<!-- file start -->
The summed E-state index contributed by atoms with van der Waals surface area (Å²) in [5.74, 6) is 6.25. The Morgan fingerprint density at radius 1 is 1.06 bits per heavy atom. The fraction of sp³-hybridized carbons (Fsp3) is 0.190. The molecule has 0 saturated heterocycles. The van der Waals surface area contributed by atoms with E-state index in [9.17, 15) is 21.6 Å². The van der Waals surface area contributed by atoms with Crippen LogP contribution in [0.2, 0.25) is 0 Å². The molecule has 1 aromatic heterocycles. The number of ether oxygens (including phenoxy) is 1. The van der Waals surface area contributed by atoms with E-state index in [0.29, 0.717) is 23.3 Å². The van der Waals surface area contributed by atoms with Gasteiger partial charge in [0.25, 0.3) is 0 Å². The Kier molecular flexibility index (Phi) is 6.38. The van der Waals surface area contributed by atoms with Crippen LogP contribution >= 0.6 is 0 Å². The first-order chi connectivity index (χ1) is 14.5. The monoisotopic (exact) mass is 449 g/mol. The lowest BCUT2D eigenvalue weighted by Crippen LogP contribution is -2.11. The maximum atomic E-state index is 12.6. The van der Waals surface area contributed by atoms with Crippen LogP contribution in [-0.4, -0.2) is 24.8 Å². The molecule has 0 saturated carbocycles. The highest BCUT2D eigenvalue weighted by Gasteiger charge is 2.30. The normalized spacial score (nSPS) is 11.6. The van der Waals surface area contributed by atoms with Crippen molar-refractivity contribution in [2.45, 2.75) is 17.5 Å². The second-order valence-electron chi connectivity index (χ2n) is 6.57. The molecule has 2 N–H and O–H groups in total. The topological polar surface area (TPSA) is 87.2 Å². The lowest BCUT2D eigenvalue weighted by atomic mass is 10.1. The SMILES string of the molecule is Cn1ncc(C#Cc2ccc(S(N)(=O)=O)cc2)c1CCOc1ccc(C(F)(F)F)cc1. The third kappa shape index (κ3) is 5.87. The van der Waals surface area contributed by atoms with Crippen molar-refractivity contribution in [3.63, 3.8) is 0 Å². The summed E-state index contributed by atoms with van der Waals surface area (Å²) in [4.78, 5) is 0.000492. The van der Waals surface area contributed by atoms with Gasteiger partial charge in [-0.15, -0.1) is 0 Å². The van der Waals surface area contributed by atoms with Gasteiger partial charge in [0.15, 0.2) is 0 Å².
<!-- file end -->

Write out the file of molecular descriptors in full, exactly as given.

The summed E-state index contributed by atoms with van der Waals surface area (Å²) in [5.74, 6) is 6.25. The Morgan fingerprint density at radius 1 is 1.06 bits per heavy atom. The fraction of sp³-hybridized carbons (Fsp3) is 0.190. The molecule has 0 saturated heterocycles. The van der Waals surface area contributed by atoms with E-state index in [9.17, 15) is 21.6 Å². The van der Waals surface area contributed by atoms with Crippen LogP contribution in [0.2, 0.25) is 0 Å². The molecule has 1 aromatic heterocycles. The number of ether oxygens (including phenoxy) is 1. The van der Waals surface area contributed by atoms with E-state index in [0.29, 0.717) is 23.3 Å². The van der Waals surface area contributed by atoms with Gasteiger partial charge in [0.25, 0.3) is 0 Å². The Kier molecular flexibility index (Phi) is 6.38. The van der Waals surface area contributed by atoms with Crippen LogP contribution >= 0.6 is 0 Å². The first-order chi connectivity index (χ1) is 14.5. The monoisotopic (exact) mass is 449 g/mol. The lowest BCUT2D eigenvalue weighted by Crippen LogP contribution is -2.11. The maximum atomic E-state index is 12.6. The van der Waals surface area contributed by atoms with Crippen LogP contribution in [-0.4, -0.2) is 24.8 Å². The molecule has 0 saturated carbocycles. The highest BCUT2D eigenvalue weighted by Gasteiger charge is 2.30. The normalized spacial score (nSPS) is 11.6. The van der Waals surface area contributed by atoms with Crippen molar-refractivity contribution in [2.45, 2.75) is 17.5 Å². The second-order valence-electron chi connectivity index (χ2n) is 6.57. The molecule has 2 N–H and O–H groups in total. The topological polar surface area (TPSA) is 87.2 Å². The lowest BCUT2D eigenvalue weighted by atomic mass is 10.1. The SMILES string of the molecule is Cn1ncc(C#Cc2ccc(S(N)(=O)=O)cc2)c1CCOc1ccc(C(F)(F)F)cc1. The third kappa shape index (κ3) is 5.87. The van der Waals surface area contributed by atoms with Crippen molar-refractivity contribution in [3.63, 3.8) is 0 Å². The summed E-state index contributed by atoms with van der Waals surface area (Å²) in [4.78, 5) is 0.000492. The van der Waals surface area contributed by atoms with Gasteiger partial charge in [-0.15, -0.1) is 0 Å². The van der Waals surface area contributed by atoms with Gasteiger partial charge in [0.15, 0.2) is 0 Å².